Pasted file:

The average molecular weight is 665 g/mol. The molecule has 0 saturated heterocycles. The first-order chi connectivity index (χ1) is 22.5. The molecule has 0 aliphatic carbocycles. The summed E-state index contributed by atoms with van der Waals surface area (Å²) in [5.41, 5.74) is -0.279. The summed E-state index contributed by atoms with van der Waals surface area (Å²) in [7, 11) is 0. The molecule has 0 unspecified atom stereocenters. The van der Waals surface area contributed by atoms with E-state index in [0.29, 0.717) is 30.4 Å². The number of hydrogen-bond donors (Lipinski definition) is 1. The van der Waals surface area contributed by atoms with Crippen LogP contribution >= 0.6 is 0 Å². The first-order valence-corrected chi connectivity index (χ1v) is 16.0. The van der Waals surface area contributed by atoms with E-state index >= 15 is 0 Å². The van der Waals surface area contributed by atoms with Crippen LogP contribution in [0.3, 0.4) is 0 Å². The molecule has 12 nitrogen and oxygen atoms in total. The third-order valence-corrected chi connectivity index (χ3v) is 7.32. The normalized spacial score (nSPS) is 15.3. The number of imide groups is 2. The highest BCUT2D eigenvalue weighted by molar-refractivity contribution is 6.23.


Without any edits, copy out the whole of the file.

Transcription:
The average molecular weight is 665 g/mol. The molecule has 0 saturated heterocycles. The first-order chi connectivity index (χ1) is 22.5. The molecule has 0 aliphatic carbocycles. The summed E-state index contributed by atoms with van der Waals surface area (Å²) in [5.41, 5.74) is -0.279. The summed E-state index contributed by atoms with van der Waals surface area (Å²) in [7, 11) is 0. The molecule has 0 unspecified atom stereocenters. The van der Waals surface area contributed by atoms with E-state index in [0.29, 0.717) is 30.4 Å². The number of hydrogen-bond donors (Lipinski definition) is 1. The van der Waals surface area contributed by atoms with Crippen LogP contribution >= 0.6 is 0 Å². The first-order valence-corrected chi connectivity index (χ1v) is 16.0. The van der Waals surface area contributed by atoms with E-state index >= 15 is 0 Å². The van der Waals surface area contributed by atoms with Crippen LogP contribution in [0.3, 0.4) is 0 Å². The molecule has 12 nitrogen and oxygen atoms in total. The third-order valence-corrected chi connectivity index (χ3v) is 7.32. The normalized spacial score (nSPS) is 15.3. The number of imide groups is 2. The highest BCUT2D eigenvalue weighted by molar-refractivity contribution is 6.23.